By Will Vandervort.
Have you taken the time to sit back and take in what Clemson accomplished on the football field in 2014?
Sure the Tigers did not win the Atlantic Division, the ACC or play in the College Football Playoffs this year. But who really expected them to in the first place? I know I didn’t.
I figured Clemson might win nine games or maybe 10 if everything went right. But when you think about what they went through, especially on the offensive side of the ball, winning 10 games was amazing.
Before the season even began the Tigers suffered a blow as perhaps their best, and most experienced, running back in Zac Brooks went down with a broken foot. After that the offensive line, which was already thin, lost one player to transfer and three other suffered injury just a month into the season.
The tight end position never took off. Starter Sam Cooper was injured in warm ups prior to the start of the season opener at Georgia and missed the first four games of the season. Jay Jay McCullough started the season off well, but faded down the stretch and then missed the last four games of the season due to a suspension.
Injuries in preseason camp, and throughout the season, derailed the progress of Jordan Leggett and Stanton Seckinger. By the Russell Athletic Bowl Clemson was playing with only one true tight end—Cooper—while the other one, Roderick Byers, started the year off playing defensive tackle.
With Brooks done, the running back position saw four different guys start at one point in the season. D.J. Howard opened the year at the starter, but his lack of big play potential and breakaway speed gave way to C.J. Davidson. But Davidson could not hang on to the football so freshmen Wayne Gallman and Adam Choice took over as starters. But when Choice went down with a season-ending knee injury at Boston College, Gallman took over from there as he gained 571 yards and scored three touchdowns in the final six games.
Quarterback was perhaps the most emotional rollercoaster ride of them all. Senior Cole Stoudt started the season but it became quite obvious in the Georgia game that the best guy for the job was freshman Deshaun Watson. The Gainesville, Ga., native eventually overtook Stoudt in Tallahassee and then threw for 435 yards and a school-record six touchdowns in his first career start against North Carolina. He followed that up with 329 total yards and four total touchdowns in a 41-0 win over NC State.
It appeared that the offense was finally clicking then disaster struck. Watson broke his right index finger against Louisville and missed the next three games and the offense slowed mightily with Stoudt running the show. It did not help that the senior was suffering from an AC joint injury in his left shoulder, either.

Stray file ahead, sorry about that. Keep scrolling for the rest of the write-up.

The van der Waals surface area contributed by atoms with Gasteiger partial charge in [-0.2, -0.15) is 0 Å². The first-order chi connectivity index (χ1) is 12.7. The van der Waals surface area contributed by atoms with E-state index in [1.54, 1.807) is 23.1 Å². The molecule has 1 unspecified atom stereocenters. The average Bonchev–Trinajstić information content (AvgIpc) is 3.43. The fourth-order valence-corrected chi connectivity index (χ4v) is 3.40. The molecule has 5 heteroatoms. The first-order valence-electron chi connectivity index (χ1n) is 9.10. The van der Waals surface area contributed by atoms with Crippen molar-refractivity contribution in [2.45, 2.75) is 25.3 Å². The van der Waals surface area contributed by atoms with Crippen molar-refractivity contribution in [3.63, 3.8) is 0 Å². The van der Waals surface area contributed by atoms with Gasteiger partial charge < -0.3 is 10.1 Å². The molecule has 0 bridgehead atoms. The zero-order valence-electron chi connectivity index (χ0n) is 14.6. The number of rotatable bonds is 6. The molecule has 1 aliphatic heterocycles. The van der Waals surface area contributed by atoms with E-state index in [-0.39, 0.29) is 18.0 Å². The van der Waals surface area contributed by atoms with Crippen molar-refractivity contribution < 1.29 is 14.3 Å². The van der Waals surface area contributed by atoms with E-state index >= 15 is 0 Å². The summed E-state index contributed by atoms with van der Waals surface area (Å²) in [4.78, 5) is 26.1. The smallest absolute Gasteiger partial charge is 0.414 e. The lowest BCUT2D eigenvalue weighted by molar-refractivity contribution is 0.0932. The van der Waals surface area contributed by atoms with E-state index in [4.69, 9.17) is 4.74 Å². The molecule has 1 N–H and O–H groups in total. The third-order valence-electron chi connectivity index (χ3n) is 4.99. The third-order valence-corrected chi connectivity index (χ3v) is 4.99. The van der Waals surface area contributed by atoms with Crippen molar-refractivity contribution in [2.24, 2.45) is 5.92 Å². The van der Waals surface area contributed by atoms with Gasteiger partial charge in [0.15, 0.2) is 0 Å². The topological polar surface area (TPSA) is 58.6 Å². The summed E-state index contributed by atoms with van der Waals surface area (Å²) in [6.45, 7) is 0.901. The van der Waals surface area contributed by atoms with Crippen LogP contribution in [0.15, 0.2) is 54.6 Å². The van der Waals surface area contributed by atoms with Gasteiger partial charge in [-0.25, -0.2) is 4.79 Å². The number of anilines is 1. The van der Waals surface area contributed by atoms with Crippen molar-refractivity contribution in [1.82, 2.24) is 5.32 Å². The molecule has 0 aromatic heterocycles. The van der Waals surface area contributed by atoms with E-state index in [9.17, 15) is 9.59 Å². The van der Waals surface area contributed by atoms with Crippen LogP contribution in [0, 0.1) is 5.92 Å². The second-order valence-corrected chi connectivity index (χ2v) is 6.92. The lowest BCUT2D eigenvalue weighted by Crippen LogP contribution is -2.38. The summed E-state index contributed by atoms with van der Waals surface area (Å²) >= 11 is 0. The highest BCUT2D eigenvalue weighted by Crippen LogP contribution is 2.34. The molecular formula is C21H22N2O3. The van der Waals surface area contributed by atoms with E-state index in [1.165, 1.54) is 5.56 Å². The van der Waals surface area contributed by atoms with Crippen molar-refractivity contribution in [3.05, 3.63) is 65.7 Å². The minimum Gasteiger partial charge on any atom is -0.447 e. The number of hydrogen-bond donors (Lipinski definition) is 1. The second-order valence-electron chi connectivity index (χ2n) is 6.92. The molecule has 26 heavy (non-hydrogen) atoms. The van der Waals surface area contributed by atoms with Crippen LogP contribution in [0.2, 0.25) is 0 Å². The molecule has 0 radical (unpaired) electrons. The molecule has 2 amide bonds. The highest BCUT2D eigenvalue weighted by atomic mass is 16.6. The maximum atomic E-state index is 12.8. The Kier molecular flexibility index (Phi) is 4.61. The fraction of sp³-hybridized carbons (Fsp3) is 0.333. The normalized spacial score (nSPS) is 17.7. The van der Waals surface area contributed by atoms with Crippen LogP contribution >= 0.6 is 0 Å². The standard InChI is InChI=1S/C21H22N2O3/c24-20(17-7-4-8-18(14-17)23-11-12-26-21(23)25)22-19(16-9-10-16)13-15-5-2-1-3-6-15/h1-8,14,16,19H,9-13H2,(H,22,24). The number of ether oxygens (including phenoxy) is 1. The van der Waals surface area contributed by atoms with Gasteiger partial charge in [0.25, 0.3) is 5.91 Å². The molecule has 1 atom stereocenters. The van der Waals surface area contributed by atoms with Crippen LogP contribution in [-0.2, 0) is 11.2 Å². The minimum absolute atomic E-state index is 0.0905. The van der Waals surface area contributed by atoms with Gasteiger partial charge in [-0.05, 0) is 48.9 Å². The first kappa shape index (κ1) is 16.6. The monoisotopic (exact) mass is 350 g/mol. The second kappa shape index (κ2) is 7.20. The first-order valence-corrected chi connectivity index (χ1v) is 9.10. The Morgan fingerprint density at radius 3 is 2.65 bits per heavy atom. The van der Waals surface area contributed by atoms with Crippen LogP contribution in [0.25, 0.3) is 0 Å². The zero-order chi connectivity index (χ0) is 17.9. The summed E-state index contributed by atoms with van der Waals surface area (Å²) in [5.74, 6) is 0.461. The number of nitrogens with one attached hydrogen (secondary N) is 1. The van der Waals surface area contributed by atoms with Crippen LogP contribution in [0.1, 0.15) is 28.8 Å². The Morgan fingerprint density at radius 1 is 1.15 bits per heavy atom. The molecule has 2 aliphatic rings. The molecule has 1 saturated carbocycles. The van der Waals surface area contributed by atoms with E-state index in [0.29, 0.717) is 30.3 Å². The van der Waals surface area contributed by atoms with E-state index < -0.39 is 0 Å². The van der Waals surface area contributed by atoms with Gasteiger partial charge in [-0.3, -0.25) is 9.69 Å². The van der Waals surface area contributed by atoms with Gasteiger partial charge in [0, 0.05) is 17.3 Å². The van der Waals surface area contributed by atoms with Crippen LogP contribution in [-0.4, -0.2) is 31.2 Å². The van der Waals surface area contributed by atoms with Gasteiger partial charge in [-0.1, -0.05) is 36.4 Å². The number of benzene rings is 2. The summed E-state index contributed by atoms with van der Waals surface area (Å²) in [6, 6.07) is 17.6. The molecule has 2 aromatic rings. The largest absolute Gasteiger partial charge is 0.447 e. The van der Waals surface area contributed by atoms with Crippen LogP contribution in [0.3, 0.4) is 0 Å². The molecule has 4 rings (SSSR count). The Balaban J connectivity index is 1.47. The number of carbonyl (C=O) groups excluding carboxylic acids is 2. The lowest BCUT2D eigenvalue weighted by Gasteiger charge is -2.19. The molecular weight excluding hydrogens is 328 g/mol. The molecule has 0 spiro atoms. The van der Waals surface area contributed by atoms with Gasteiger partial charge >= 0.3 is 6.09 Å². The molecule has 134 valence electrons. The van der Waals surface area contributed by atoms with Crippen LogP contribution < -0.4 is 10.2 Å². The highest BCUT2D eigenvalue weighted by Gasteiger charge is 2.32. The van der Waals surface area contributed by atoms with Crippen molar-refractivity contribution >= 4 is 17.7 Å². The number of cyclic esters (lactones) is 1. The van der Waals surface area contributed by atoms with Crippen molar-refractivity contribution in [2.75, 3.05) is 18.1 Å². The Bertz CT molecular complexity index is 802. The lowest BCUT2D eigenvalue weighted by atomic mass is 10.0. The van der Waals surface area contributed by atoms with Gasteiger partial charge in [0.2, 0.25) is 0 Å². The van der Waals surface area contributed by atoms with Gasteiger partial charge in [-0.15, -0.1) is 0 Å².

But Stoudt, with an offensive line that was playing just five players and with a running game that was nowhere near as productive as it has been in years past, was able to do just enough to help the Tigers get through a four-game stretch against Louisville, Boston College, Syracuse and Wake Forest without any losses.
Watson returned to the lineup at Georgia Tech in mid-November and he had the Tigers up three points and driving for seven more near the end of the first quarter when his left knee blew out and ended his afternoon. Stoudt was not prepared to come in and it showed as he threw an interception three plays later that was returned 85 yards for a Georgia Tech touchdown. He threw a similar pick-six in the third quarter that finished the Tigers off.
Stoudt quarterbacked the Tigers through another ugly win over Georgia State the following week and then Watson returned against South Carolina in the season finale in one of the more dramatic and gutsiest performances in the history of the long-standing rivalry.
The freshman threw for 269 yards and two touchdowns, while completing 14 of 19 passes as well as rushing for two more scores, all on a torn ACL in his left knee. The effort inspired the Tigers to have one of their more complete games of the season as they finally ended the Gamecocks’ five-game winning streak in the series with a 35-17 victory.
Of course we all know what happened in the Russell Athletic Bowl against Oklahoma. With Watson out after having knee surgery, the team rallied behind Stoudt, who saved his best game for last. The senior threw for a career-high 319 yards and three touchdowns, while completing 26 of 36 passes with no interceptions in a 40-6 victory.
Granted, Clemson had the nation’s best defense and that certainly helped the Tigers through the tough times, but I have seen Clemson teams in years past—1992, ’94, ’98, 2004, ’08 and ’10 come to mind— with great defenses struggle to win because of the deficiencies it had on offense.
But this Clemson team stayed together through the tough times and worked as one. They believed in and worked hard for each other. They won and lost as a team, while finding a way to win 10 games when really few believed they could.
So when you think about what the future holds for the Clemson football program in the coming months, don’t forget to look back on how it got there. The 2014 Tigers may not have won any championships, but it did something more, it showed future teams what it takes to be a champion.